Miami-Dade County's elections chief has recommended ditching its ATM-style voting machines, just three years after buying them for $24.5 million to avoid a repeat of the hanging and dimpled chads from the 2000 election.

Elections supervisor Lester Sola (search) said in a memo Friday that the county should switch to optical scanners that use paper ballots, based on declining voter confidence in the paperless touch-screen machines and quadrupled election day labor costs.

Fifteen of Florida's 67 counties chose touch-screen machines after the 2000 election fiasco. The machines have caused problems during at least six elections, including the September 2002 primary, when some polls could not open and close on time and Democratic primary results for governor were delayed by a week.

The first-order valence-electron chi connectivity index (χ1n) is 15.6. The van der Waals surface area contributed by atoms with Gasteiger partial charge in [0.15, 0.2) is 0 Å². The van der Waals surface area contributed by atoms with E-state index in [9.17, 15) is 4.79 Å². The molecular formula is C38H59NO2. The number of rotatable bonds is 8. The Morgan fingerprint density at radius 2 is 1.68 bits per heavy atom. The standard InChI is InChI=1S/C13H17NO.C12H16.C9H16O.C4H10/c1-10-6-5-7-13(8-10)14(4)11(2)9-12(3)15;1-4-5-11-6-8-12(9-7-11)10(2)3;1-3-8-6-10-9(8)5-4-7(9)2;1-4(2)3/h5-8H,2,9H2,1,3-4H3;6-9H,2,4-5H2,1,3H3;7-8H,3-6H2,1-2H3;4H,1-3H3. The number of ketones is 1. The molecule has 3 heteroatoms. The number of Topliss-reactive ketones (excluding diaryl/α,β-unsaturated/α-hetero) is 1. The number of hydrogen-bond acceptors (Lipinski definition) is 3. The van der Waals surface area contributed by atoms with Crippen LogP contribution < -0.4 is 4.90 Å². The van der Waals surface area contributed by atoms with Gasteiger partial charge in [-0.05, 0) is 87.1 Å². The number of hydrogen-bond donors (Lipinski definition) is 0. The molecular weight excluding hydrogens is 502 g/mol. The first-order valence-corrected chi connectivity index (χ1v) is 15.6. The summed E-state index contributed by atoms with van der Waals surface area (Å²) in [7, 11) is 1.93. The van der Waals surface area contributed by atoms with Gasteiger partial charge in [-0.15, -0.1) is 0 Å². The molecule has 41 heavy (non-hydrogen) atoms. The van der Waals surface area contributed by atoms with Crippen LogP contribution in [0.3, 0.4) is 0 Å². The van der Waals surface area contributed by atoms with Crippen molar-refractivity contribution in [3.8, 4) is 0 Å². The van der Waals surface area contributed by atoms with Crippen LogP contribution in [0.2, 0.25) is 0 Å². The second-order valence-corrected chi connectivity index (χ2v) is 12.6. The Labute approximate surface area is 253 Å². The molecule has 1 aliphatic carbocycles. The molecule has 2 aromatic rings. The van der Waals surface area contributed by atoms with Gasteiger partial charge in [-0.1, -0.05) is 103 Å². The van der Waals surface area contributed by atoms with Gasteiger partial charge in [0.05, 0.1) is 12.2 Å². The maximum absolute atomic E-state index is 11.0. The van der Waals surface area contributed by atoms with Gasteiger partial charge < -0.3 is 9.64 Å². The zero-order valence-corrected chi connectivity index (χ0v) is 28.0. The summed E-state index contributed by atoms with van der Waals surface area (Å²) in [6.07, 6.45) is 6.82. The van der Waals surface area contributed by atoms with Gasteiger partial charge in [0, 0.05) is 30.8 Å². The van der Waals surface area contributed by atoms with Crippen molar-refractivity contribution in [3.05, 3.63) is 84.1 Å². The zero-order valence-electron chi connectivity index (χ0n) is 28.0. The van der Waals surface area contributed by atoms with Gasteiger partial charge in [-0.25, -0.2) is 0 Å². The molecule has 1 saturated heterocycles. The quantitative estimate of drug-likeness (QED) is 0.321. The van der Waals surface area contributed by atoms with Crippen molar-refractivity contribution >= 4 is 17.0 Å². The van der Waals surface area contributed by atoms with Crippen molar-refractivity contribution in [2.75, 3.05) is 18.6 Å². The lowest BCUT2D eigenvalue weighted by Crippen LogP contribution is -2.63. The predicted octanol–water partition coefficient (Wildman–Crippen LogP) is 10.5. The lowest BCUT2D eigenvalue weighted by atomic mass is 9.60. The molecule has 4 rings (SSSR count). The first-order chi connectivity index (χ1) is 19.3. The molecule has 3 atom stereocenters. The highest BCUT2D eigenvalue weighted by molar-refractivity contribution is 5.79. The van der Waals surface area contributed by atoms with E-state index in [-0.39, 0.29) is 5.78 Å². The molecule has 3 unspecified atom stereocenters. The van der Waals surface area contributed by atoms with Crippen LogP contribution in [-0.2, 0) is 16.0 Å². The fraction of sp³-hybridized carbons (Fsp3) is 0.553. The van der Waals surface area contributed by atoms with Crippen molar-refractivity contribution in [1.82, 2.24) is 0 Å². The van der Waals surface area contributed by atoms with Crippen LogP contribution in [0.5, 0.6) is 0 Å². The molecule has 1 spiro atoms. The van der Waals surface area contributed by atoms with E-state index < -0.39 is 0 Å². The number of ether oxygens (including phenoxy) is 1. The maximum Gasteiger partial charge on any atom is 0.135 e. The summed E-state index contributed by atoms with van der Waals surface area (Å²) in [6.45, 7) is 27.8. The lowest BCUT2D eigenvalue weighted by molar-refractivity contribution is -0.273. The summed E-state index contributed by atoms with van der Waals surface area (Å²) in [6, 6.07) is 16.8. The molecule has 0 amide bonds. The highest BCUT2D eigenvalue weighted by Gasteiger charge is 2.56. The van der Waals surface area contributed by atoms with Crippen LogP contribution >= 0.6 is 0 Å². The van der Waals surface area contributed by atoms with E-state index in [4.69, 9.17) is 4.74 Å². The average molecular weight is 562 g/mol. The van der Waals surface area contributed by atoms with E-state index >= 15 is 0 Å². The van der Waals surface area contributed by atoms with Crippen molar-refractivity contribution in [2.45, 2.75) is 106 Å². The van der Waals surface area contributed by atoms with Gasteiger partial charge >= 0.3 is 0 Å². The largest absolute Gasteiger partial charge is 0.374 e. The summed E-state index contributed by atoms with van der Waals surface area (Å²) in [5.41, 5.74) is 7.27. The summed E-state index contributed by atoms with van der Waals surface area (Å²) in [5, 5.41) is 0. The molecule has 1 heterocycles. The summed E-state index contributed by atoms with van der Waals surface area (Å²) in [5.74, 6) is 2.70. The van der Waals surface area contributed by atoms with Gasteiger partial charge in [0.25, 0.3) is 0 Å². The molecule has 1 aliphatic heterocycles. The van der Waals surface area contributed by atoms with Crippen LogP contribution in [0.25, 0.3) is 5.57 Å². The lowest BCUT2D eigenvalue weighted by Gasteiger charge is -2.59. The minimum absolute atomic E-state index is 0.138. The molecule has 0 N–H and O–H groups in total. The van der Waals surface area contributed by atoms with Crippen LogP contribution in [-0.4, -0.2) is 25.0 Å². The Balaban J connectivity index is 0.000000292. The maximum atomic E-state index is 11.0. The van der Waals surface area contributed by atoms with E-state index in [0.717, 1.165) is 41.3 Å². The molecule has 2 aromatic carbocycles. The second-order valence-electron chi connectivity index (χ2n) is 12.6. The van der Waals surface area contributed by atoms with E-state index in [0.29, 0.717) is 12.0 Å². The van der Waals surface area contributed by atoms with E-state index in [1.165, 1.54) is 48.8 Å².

Miami-Dade would be the first place in the nation to ditch the iVotronics (search) machines for paper-based balloting, said Ken Fields, a spokesman for Election Systems & Software (search) of Omaha, Neb., the company that makes the devices.

Sola said it would cost $9.4 million to $12.3 million to equip the entire county with optical scan machines.

His report was forwarded to the county commissioners who must decide whether to get rid of the machines. The touch-screen machines will be used in elections while the issue is decided, officials said.